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Barthel Beham (German, 1502–1540). Child with Three Skulls, early 16th century…

Barthel Beham (German, 1502–1540). Child with Three Skulls, early 16th century…

Netsuke of Skeleton beating a drum (18th century). Japan. The Metropolitan Museum of Art, New York.Bequest of Stephen Whitney Phoenix, 1881 (81.1.109).

Netsuke of Skeleton beating a drum (18th century). Japan. The Metropolitan Museum of Art, New York.Bequest of Stephen Whitney Phoenix, 1881 (81.1.109).

Rosary, ca. 1500–1525. German. The Metropolitan Museum of Art, New York. Gift of J. Pierpont Morgan, 1917 (17.190.306) #Halloween

Rosary, ca. 1500–1525. German. The Metropolitan Museum of Art, New York. Gift of J. Pierpont Morgan, 1917 (17.190.306) #Halloween

Skeleton Dance Costume, late 19th or early 20th century. Tibet. The Metropolitan Museum of Art, New York. Gift of Mrs. Edward A. Nis, 1934 (34.80.3a–h)

Skeleton Dance Costume, late 19th or early 20th century. Tibet. The Metropolitan Museum of Art, New York. Gift of Mrs. Edward A. Nis, 1934 (34.80.3a–h)

Rosary Terminal Bead with Lovers and Death's Head, ca. 1500–1525. Made in North France or South Netherlands. The Metropolitan Museum of Art, New York. Gift of J. Pierpont Morgan, 1917 (17.190.305) | Here, the striking terminal bead announces the constant proximity of death by joining a skull to the pair of vivacious lovers. Such an image is known as a memento mori (reminder of death), as it encourages one to reflect on the transience of life. #skeleton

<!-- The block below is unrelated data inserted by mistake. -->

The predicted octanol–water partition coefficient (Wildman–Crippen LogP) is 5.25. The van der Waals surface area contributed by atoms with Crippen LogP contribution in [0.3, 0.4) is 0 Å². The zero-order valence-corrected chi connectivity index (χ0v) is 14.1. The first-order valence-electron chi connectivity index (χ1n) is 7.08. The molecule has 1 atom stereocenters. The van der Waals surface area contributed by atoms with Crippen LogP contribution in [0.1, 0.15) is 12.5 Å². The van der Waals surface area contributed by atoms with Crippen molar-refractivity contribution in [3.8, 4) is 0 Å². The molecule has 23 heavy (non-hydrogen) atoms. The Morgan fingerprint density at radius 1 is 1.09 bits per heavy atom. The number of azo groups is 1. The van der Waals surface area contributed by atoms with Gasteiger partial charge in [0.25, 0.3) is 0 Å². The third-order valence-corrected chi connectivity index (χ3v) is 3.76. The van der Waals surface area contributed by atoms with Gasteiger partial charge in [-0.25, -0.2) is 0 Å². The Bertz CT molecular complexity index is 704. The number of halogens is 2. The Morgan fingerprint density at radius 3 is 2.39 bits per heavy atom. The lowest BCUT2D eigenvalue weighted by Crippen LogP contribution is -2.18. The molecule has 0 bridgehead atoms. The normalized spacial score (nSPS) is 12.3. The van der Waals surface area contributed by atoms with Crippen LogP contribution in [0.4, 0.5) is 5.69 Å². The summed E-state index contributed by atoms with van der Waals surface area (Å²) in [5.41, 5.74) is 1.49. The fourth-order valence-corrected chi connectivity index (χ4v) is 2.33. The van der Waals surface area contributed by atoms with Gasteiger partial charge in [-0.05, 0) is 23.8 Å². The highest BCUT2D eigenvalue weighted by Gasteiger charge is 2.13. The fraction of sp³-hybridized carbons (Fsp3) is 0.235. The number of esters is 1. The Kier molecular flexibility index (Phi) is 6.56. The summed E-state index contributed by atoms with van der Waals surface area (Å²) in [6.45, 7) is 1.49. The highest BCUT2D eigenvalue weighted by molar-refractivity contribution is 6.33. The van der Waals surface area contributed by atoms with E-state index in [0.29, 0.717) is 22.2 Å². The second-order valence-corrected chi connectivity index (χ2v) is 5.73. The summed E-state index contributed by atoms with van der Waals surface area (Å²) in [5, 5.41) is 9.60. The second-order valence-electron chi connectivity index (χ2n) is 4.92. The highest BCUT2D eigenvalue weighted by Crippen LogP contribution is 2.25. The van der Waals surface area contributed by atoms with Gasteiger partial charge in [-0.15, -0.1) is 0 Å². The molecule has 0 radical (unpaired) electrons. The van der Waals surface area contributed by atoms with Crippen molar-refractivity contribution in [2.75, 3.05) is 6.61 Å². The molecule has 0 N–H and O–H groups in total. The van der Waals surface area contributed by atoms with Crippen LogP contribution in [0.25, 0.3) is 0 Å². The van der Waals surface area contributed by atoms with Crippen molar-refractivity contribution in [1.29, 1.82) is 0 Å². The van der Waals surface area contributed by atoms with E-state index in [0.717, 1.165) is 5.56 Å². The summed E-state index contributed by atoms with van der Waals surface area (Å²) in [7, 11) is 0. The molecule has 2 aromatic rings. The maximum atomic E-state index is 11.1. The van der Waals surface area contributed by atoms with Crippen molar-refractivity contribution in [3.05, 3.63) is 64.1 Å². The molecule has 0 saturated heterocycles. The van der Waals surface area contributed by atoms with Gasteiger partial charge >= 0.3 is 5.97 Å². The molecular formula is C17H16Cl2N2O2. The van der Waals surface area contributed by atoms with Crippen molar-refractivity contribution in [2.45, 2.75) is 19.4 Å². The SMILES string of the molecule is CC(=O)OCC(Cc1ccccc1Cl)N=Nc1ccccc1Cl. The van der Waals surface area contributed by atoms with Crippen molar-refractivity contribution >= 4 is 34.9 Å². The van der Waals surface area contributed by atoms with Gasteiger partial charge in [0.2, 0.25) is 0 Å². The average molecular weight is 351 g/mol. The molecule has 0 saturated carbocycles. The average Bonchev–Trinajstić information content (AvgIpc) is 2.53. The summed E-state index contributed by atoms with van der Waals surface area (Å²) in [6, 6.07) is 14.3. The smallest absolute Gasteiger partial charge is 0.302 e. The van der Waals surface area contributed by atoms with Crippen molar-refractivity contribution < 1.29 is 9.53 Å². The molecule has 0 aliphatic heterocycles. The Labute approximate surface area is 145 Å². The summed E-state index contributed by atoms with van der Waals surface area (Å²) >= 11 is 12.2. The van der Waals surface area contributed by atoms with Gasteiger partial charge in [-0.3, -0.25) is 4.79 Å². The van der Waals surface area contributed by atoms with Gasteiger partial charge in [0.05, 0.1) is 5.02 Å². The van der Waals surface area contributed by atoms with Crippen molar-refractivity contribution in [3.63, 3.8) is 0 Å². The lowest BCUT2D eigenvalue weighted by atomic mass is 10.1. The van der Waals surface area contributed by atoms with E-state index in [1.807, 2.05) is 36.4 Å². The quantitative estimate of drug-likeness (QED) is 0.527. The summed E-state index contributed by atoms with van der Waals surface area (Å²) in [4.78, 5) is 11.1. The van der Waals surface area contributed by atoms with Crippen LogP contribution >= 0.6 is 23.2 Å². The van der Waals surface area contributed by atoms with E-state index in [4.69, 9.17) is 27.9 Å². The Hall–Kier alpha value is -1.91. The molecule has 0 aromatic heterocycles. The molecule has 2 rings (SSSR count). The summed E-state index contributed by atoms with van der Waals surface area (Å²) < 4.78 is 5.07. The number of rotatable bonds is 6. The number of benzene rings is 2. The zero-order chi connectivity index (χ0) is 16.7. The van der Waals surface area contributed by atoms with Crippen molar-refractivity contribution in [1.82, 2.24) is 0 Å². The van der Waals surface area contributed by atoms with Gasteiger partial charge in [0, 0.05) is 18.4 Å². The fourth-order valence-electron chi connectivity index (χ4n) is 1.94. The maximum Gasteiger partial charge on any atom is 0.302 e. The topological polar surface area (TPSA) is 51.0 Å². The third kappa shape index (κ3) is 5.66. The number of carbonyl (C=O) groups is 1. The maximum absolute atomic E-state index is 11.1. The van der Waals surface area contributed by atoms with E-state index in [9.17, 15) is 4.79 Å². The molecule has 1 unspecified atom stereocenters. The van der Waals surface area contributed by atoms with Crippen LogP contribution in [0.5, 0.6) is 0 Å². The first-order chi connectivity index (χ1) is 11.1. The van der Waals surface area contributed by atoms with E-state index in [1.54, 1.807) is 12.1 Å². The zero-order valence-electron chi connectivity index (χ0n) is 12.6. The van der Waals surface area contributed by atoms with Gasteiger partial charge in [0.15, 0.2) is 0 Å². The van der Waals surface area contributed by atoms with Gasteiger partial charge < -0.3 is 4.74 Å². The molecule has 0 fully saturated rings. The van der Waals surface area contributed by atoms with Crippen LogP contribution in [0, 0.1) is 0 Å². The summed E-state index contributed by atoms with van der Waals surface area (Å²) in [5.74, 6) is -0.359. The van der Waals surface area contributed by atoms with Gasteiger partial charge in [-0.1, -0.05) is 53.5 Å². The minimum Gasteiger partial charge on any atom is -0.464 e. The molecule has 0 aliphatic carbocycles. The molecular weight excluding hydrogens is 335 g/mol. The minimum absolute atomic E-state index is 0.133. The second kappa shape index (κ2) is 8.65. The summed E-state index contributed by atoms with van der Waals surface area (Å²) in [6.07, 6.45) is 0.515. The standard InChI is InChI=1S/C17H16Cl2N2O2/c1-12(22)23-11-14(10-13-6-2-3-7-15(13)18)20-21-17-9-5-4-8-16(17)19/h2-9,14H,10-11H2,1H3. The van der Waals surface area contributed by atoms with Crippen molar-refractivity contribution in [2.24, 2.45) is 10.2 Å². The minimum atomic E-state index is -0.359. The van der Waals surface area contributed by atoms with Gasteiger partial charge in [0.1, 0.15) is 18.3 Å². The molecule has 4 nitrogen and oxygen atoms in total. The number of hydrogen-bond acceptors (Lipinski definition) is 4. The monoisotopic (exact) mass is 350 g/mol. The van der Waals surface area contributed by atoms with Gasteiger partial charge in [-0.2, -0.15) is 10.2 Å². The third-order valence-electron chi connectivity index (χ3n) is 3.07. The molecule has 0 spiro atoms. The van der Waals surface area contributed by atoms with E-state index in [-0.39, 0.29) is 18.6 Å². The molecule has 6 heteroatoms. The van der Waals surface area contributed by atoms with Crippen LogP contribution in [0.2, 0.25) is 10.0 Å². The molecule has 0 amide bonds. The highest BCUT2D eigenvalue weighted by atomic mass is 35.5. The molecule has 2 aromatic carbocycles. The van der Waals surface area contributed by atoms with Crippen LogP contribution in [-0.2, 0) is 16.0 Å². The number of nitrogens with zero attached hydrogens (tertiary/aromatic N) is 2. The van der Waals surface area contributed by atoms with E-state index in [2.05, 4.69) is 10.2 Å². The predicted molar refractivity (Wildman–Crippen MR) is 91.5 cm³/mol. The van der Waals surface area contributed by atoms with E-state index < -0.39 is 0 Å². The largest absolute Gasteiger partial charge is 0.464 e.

Rosary Terminal Bead with Lovers and Death's Head, ca. 1500–1525. Made in North France or South Netherlands. The Metropolitan Museum of Art, New York. Gift of J. Pierpont Morgan, 1917 (17.190.305) | Here, the striking terminal bead announces the constant proximity of death by joining a skull to the pair of vivacious lovers. Such an image is known as a memento mori (reminder of death), as it encourages one to reflect on the transience of life. #skeleton

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